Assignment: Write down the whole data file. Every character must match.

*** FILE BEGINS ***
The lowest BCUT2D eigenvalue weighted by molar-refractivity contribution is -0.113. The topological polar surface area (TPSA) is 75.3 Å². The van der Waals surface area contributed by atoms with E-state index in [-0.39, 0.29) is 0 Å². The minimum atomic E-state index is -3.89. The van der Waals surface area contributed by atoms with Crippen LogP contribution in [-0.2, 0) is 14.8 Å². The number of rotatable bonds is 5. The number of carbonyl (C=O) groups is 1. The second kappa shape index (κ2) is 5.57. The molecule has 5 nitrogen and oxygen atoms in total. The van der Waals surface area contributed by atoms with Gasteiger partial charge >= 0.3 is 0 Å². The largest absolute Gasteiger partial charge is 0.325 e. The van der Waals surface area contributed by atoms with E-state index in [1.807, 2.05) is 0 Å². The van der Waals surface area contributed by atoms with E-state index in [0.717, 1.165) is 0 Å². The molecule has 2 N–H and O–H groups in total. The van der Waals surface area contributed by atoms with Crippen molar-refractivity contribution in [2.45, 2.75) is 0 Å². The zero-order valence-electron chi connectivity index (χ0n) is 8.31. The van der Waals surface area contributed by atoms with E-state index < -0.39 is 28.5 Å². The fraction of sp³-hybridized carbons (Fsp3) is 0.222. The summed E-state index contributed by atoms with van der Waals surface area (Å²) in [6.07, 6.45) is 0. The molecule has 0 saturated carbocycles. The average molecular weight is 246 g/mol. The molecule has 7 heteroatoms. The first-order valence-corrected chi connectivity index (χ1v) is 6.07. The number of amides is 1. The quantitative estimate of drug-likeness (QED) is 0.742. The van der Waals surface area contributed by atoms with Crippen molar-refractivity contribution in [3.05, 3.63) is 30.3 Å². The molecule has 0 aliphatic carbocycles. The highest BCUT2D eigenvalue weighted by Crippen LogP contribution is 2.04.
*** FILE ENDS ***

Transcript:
The lowest BCUT2D eigenvalue weighted by molar-refractivity contribution is -0.113. The topological polar surface area (TPSA) is 75.3 Å². The van der Waals surface area contributed by atoms with E-state index in [-0.39, 0.29) is 0 Å². The minimum atomic E-state index is -3.89. The van der Waals surface area contributed by atoms with Crippen LogP contribution in [-0.2, 0) is 14.8 Å². The number of rotatable bonds is 5. The number of carbonyl (C=O) groups is 1. The second kappa shape index (κ2) is 5.57. The molecule has 5 nitrogen and oxygen atoms in total. The van der Waals surface area contributed by atoms with Gasteiger partial charge >= 0.3 is 0 Å². The largest absolute Gasteiger partial charge is 0.325 e. The van der Waals surface area contributed by atoms with E-state index in [1.807, 2.05) is 0 Å². The van der Waals surface area contributed by atoms with E-state index in [0.717, 1.165) is 0 Å². The molecule has 2 N–H and O–H groups in total. The van der Waals surface area contributed by atoms with Crippen molar-refractivity contribution in [2.45, 2.75) is 0 Å². The zero-order valence-electron chi connectivity index (χ0n) is 8.31. The van der Waals surface area contributed by atoms with E-state index < -0.39 is 28.5 Å². The fraction of sp³-hybridized carbons (Fsp3) is 0.222. The summed E-state index contributed by atoms with van der Waals surface area (Å²) in [6.07, 6.45) is 0. The molecule has 0 saturated carbocycles. The average molecular weight is 246 g/mol. The molecule has 7 heteroatoms. The first-order valence-corrected chi connectivity index (χ1v) is 6.07. The number of amides is 1. The quantitative estimate of drug-likeness (QED) is 0.742. The van der Waals surface area contributed by atoms with Crippen molar-refractivity contribution in [3.05, 3.63) is 30.3 Å². The molecule has 0 aliphatic carbocycles. The highest BCUT2D eigenvalue weighted by Crippen LogP contribution is 2.04.